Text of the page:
THE STAR: Jimmy Nicol, a little-known English drummer.
THE HEADLINE: "Ringo Heads to Hospital as Beatles Tour with New Drummer."
WHAT HAPPENED: In June, 1964 the Fab Four were getting publicity shots taken at a photographer's, when drummer Ringo Starr suddenly collapsed. He was rushed to a hospital, and was diagnosed as having tonsillitis. This was a huge problem—the Beatles were about to leave for a world tour. Their solution: They hired a local session drummer named Jimmy Nicol to play with them while Ringo recovered. Overnight, the bewildered Nicol became a member of the world's most popular band. Nicol played with the Beatles for two weeks—in Holland, Hong Kong, and Australia. Ringo finally felt well enough to join the band Down Under, and after one last performance—with Ringo watching—Jimmy reluctantly returned to England.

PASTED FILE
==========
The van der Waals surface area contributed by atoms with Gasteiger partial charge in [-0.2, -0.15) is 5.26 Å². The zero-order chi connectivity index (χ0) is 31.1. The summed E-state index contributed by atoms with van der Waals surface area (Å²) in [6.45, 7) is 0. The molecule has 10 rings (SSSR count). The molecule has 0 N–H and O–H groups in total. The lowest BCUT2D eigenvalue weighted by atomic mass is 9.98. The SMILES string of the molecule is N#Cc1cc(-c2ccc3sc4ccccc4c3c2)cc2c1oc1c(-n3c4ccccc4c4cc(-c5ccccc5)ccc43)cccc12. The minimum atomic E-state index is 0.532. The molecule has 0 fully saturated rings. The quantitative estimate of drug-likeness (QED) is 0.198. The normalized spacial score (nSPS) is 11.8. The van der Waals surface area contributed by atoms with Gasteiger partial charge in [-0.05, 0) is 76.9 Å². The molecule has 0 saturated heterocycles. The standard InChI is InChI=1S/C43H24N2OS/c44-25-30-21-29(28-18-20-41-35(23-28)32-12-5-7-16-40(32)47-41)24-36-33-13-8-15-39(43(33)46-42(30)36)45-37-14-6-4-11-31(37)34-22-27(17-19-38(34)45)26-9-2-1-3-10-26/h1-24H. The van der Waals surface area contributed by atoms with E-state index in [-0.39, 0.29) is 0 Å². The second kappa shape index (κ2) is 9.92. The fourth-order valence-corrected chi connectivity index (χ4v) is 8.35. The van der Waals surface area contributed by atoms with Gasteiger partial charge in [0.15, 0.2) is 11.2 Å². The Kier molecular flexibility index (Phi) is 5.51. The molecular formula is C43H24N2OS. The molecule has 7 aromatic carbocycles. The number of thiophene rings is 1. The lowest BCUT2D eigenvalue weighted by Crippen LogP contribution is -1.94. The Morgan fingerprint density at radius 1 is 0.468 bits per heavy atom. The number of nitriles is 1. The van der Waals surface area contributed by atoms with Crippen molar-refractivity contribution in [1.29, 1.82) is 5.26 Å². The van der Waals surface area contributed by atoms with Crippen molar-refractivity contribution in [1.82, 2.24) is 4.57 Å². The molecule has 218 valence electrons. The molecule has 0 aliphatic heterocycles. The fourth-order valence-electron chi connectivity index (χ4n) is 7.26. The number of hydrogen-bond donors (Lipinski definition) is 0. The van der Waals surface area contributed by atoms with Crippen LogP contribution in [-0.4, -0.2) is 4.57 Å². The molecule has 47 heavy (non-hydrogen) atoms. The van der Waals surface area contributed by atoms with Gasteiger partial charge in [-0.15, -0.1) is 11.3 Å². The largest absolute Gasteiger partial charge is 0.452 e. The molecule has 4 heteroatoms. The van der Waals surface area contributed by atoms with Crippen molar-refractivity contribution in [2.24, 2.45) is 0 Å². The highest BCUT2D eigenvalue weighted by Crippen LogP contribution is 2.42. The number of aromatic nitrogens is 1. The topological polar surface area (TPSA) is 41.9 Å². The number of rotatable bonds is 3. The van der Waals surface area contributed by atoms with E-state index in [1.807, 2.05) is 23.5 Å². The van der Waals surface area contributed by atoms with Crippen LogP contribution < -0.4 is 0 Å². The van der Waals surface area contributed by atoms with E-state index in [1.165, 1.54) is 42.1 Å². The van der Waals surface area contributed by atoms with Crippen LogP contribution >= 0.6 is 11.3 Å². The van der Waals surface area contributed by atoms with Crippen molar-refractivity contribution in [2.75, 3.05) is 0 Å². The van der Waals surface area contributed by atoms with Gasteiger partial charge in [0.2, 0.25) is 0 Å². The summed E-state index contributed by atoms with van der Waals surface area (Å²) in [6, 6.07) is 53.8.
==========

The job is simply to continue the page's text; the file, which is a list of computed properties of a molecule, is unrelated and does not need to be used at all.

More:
THE AFTERMATH: Inspired, Nicol started his own band, called the Shubdubs. Unfortunately, they went nowhere.

THE STAR: Jackie Mitchell, 17-year-old lefthanded pitcher for the Chattanooga Lookouts, a minor league baseball team.
THE HEADLINE: "Female Hurler Fans Ruth and Gehrig."